Partible inheritance is a general term applied to systems of inheritance in which property may be apportioned among heirs. It contrasts in particular with primogeniture, which requires that the whole inheritance passes to the eldest son, and with agnatic seniority where the succession passes to next senior male.
Partible inheritance systems are therefore common ones to be found, in both Common Law and Napoleonic Code-based systems; in the latter case, there may be further requirement implying division according to a scheme, such as equal shares for legitimate children.
Partible inheritance has been common in clannish tribal societies, an example of this pattern is so-called Salic patrimony. Historically speaking, non-partible inheritance has been associated with monarchies, and the wish that landed estates be kept together as units. In the Middle Ages, the partible inheritance systems of (for example) the Carolingian Empire and Kievan Rus had the effect of dividing kingdoms into princely states; and are often thought responsible for their decline of power.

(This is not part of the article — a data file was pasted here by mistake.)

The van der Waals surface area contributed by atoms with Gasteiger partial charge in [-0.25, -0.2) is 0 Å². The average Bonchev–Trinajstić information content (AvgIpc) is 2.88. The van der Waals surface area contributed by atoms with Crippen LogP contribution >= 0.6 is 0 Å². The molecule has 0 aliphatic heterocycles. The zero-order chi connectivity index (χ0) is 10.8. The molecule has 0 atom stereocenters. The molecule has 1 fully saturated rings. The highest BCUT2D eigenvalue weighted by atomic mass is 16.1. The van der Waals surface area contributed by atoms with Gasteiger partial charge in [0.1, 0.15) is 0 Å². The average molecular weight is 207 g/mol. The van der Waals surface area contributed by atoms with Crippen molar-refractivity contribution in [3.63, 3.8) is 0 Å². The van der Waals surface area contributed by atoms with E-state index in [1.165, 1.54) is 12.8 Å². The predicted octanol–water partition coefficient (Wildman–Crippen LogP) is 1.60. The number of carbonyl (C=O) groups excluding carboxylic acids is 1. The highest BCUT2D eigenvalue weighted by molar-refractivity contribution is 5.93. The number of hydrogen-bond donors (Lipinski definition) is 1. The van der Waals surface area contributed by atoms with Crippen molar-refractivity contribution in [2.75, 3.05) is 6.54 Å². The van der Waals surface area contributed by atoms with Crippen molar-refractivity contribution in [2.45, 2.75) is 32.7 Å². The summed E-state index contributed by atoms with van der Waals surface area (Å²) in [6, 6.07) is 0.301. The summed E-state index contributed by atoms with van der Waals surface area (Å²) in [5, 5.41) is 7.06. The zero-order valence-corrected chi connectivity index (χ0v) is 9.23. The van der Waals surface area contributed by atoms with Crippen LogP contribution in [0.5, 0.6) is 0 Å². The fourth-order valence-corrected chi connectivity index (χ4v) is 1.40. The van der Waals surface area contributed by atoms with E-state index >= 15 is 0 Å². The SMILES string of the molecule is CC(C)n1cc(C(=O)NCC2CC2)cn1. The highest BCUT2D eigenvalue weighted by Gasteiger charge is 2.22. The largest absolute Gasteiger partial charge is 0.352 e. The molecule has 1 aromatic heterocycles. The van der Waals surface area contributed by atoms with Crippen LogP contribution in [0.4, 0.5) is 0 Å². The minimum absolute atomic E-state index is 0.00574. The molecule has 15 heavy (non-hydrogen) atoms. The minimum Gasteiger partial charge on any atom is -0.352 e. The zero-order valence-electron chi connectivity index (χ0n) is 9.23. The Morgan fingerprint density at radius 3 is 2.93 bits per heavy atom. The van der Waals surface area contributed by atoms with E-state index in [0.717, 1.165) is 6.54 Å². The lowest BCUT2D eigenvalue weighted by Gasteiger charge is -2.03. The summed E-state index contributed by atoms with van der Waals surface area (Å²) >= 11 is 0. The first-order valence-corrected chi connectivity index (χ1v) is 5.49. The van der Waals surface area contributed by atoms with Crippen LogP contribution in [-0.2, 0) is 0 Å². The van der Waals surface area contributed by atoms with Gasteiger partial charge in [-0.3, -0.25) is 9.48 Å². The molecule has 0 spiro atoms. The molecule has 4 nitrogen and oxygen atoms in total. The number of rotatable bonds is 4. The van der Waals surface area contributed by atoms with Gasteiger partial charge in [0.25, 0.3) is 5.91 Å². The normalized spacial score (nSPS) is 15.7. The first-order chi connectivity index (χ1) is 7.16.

Partible inheritance was the generally accepted form of inheritance adopted by New Englanders in the 1700's.